Every day I see a product or service marketed to loan originators that promise to make them more productive and work less. The ads claim that an originator never has to leave their home, to the promise that borrowers or referral partners will be banging down the doors to do business with them.
I have been in this business for over 30 years. Never, and I mean never, have I ever witnessed a borrower or referral partner begging to do business with a mortgage professional.
The people who promote these instant solutions are banking on the “magic pill” mentality. They target the same people who believe they can purchase a diet pill, eat whatever they want, never exercise, and the weight will fall off.
We all know that these instant solutions don’t produce the promised results. Yet these marketers would not be doing this type of promotion if it didn’t work. They are the ones getting rich, while the people investing in these programs are getting separated from their money.
I am not suggesting that technology does not play an essential role in the success of mortgage origination and sales. The reality is that technology is a support tool for selling and marketing; it is not the answer by itself. It cannot replace hard work or knowing how to be a professional salesperson who can influence, overcome objections, and get prospects to say YES.
The proof in what I’m saying resides in these facts. In 1984 when I entered the mortgage business, this was the first official refinance boom ever in lending. Phones were ringing off the hook, and borrowers were lowering their mortgage rates from the high teens down to the high single digits. What many originators today don’t know is that the average loan officer was originating and closing approximately 2.4 loans per month.
In 2018, and we have cell phones, mobile apps, online applications, automated dialers, CRM’s, and so many other technological advancements for mortgage originators to use. However, even with all of these tools and resources, the average loan officer is closing less than 2.5 loans per month.
So this begs the question, how come average LO production has not increased despite all of these improvements and efficiencies that are supposed to help an originator produce more?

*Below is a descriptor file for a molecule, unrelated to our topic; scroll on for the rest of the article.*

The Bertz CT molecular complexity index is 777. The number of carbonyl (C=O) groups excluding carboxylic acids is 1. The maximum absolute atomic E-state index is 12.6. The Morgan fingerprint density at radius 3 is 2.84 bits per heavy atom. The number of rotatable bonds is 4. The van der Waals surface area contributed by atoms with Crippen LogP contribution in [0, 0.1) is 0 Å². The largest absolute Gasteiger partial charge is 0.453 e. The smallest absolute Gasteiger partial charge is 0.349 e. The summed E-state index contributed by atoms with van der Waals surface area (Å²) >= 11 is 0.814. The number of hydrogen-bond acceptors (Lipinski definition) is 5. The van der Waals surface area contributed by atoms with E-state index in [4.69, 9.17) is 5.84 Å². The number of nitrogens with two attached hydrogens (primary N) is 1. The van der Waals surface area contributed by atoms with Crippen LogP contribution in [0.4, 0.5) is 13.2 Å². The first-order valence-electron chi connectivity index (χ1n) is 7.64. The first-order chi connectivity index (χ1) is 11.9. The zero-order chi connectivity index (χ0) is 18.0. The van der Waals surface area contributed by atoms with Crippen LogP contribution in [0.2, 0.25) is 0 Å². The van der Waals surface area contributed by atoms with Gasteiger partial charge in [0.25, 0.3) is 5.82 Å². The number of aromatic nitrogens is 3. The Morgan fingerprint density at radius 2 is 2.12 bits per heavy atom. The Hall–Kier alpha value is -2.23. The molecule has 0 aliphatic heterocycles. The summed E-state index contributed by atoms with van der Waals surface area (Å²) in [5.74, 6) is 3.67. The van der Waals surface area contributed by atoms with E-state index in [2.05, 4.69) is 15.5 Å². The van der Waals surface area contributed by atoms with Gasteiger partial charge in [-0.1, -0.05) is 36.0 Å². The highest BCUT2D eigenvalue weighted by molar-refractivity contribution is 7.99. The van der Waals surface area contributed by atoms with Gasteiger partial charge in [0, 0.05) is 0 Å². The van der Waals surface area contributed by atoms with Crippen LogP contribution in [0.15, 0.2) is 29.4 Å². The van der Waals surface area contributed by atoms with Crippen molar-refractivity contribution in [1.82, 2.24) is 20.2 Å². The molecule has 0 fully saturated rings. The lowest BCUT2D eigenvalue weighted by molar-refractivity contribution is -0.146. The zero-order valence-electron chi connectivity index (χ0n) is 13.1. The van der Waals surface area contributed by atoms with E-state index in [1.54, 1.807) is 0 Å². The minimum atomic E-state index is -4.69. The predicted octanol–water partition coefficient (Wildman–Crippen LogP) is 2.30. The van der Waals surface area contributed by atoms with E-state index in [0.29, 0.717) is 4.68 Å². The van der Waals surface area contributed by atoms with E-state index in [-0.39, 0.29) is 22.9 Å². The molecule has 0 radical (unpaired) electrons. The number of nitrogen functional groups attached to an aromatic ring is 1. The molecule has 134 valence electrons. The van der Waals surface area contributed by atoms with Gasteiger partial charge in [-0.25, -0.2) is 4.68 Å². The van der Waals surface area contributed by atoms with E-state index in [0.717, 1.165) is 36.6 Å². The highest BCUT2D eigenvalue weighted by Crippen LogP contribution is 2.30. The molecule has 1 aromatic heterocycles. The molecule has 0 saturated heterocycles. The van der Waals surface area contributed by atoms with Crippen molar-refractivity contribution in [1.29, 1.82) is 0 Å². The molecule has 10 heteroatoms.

The answer couldn’t be more apparent. Technology is not the answer. Technology assists a mortgage professional in doing more business as long as they are strong in the critical elements of selling and marketing. No matter what anyone tells you, technology does not replace an individual’s ability to develop referral partner relationships and convert leads into loans. It only enhances someone who possesses the foundational skills.
If you take a look at top originators in the mortgage industry, you will see that they aren’t performing at that level because of technology. The secret to their success is the combination of work ethic, persuasion skills, time management, and the ability to overcome objections and get prospects to say yes.
It amazes me how many loan officers have all of this cutting-edge technology at their fingertips, but are unable to convey in an effective way to their prospects the benefits that this technology provides. Essentially, this renders the technology ineffective. For someone to embrace the technology that you have that will make their life easier or make them more money, you must be able to message that to them clearly.
I was present at a conference not too long ago. A very well known mortgage company owner was speaking before making talking about all of this incredible technology that his company was providing to mortgage originators. The system put all the information an originator could ever need in front of them from loan technology, to access to every piece of news and information that could exist relating to mortgage financing.
As I watched this presentation, all I could think of is how the mortgage professional has even more things in front of them that will distract them from doing what needs to be done, which is going out and developing relationships that will result in leads and loans.
Now it was my turn to get up and present. Even though I was in awe of how advanced this technology was, I knew it was going to hurt the ability of a loan officer to increase their production. It was just another informational source that would detract from marketing and selling.
I brought up to the audience the statistic I provided earlier regarding 1984 production versus present day and how it has not changed. I can tell you most originators in the audience were not happy to hear what I was saying, but yet in their hearts they knew it to be true that the numbers relating to loan officer performance have not grown.
The owner of the mortgage company who presented the technology before my presentation approached me and told me he agreed with what I said, and that technology without essential sales and marketing skills will not solve a lack of production problem.
The bottom line is that technology can absolutely increase your originations when you know how to use the technology within the framework of a clearly defined marketing and selling system. Haphazardly adding technology without knowing how to encompass it into your sales presentations, will only lead to frustration and virtually no change in performance. The great news is that learning how to do this is not nearly as hard as one may think.
You have a choice; you can either believe technology is the solution, or embrace the fact that technology will support your efforts as long as the foundation of success in marketing and sales, as well as your work ethic, are at a level that would enable you to succeed even without technology.